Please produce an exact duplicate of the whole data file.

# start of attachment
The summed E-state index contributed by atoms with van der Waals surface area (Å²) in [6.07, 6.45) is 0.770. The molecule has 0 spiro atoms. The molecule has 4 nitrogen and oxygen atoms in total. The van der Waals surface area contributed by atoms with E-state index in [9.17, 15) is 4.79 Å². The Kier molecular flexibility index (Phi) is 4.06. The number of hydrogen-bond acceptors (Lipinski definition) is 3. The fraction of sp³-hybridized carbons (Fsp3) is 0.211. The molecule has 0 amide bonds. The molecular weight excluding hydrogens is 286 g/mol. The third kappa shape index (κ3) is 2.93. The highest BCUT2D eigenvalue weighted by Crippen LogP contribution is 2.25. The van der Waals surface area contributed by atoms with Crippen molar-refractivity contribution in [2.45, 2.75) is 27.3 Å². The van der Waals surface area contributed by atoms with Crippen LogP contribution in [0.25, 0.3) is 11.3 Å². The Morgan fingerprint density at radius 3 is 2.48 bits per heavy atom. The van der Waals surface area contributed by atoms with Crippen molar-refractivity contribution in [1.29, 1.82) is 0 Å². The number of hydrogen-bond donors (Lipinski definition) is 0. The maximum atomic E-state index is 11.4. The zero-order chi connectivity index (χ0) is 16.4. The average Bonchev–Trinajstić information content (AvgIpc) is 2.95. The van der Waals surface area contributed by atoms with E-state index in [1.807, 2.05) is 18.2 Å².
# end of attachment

The summed E-state index contributed by atoms with van der Waals surface area (Å²) in [6.07, 6.45) is 0.770. The molecule has 0 spiro atoms. The molecule has 4 nitrogen and oxygen atoms in total. The van der Waals surface area contributed by atoms with E-state index in [9.17, 15) is 4.79 Å². The Kier molecular flexibility index (Phi) is 4.06. The number of hydrogen-bond acceptors (Lipinski definition) is 3. The fraction of sp³-hybridized carbons (Fsp3) is 0.211. The molecule has 0 amide bonds. The molecular weight excluding hydrogens is 286 g/mol. The third kappa shape index (κ3) is 2.93. The highest BCUT2D eigenvalue weighted by Crippen LogP contribution is 2.25. The van der Waals surface area contributed by atoms with Crippen molar-refractivity contribution in [2.45, 2.75) is 27.3 Å². The van der Waals surface area contributed by atoms with Crippen LogP contribution in [0.25, 0.3) is 11.3 Å². The Morgan fingerprint density at radius 3 is 2.48 bits per heavy atom. The van der Waals surface area contributed by atoms with Crippen molar-refractivity contribution in [1.29, 1.82) is 0 Å². The number of hydrogen-bond donors (Lipinski definition) is 0. The maximum atomic E-state index is 11.4. The zero-order chi connectivity index (χ0) is 16.4. The average Bonchev–Trinajstić information content (AvgIpc) is 2.95. The van der Waals surface area contributed by atoms with E-state index in [1.807, 2.05) is 18.2 Å².